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U.S. Fish and Wildlife Service Awards $70 Million in Grants to Support Land Acquisition and Conservation Planning for Endangered Species


July 14, 2003

Patricia Fisher, 202-208-5634
Don Morgan, 703-358-2061
Tom MacKenzie, Southeast Region, 404/679-7291

The U.S. Fish and Wildlife Service today awarded more than $70 million in grants to 29 states to support conservation planning and acquisition of vital habitat for threatened and endangered fish, wildlife, and plant species. The grants will benefit a variety of species in the Southeast including the endangered red- cockaded woodpecker in Arkansas and North Carolina and endangered mussels in Tennessee. Agencies in five southeast states (Tennessee, Arkansas, Georgia, North Carolina, and Florida) have been selected for grant funding.

Funded through the Cooperative Endangered Species Conservation Fund and authorized by Section 6 of the U.S. Endangered Species Act, the grants will enable States, working in partnership with private landowners, conservation groups and other agencies and organizations to initiate conservation planning efforts, and to acquire and protect habitat to support the conservation of threatened and endangered species.

"Today's grant awards recognize the important work that States and their partners are doing to conserve and recover threatened and endangered species. Grants are an important tool in our efforts to empower local governments and citizens as they seek to develop voluntary conservation partnerships that provide real benefits to listed species," said Interior Secretary Gale Norton.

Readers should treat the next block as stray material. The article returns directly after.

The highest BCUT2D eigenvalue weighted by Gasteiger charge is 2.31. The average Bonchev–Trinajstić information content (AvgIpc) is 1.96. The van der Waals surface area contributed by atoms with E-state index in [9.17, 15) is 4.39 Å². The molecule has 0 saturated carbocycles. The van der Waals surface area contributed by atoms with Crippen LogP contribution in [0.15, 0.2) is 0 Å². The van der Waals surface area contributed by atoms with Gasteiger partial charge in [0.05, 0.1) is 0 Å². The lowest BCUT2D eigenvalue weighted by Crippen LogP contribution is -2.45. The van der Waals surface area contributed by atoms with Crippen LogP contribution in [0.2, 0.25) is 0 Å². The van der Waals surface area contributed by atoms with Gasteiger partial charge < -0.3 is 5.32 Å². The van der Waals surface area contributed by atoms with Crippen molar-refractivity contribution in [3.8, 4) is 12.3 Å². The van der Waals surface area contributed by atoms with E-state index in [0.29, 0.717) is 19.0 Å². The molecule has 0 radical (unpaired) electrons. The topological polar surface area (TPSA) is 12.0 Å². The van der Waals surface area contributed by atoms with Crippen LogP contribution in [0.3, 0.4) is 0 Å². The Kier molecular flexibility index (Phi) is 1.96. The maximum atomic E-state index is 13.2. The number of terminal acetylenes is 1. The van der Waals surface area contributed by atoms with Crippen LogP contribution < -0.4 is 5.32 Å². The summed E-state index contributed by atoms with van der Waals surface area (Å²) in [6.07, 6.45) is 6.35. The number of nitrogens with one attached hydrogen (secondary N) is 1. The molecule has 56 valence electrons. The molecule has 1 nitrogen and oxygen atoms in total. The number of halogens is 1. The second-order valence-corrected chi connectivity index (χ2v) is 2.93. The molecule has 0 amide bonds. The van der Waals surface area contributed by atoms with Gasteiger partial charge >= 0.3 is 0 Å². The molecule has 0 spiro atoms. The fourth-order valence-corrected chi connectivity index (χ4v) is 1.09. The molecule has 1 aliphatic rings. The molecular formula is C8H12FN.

The Section 6 grant programs include the $6.6 million Habitat Conservation Planning Assistance Grants Program, the $51.1 million Habitat Conservation Plan Land Acquisition Grants Program, and the $12.7 million Recovery Land Acquisition Grants Program. The three programs were established to help reduce potential conflicts between the conservation of threatened and endangered species and land development and use.

"As someone who has worked for decades at the State and local level on behalf of wildlife conservation, I know these grants really help," said Fish and Wildlife Service director Steve Williams. "They provide not only a financial boost to grantees but also provide encouragement by supporting on-the-ground efforts."

Under the Habitat Conservation Plan Land Acquisition Program, the Service provides grants to States or Territories for land acquisitions associated with approved Habitat Conservation Plans (HCPs). Grants do not fund any mitigation required of an HCP permittee, but are instead intended to support acquisitions by the State or local governments that complement actions associated with the HCP.

A Habitat Conservation Plan is an agreement between a landowner and the Service that allows the landowner to incidentally take a threatened or endangered species in the course of otherwise lawful activities when the landowner agrees to conservation measures to minimize and mitigate the impact of the taking. A Habitat Conservation Plan may also be developed by a county or state to cover certain activities of all landowners within their jurisdiction and may address multiple species. There are more than 330 Habitat Conservation Plans currently in effect covering approximately 30 million acres, and some 320 more are being developed.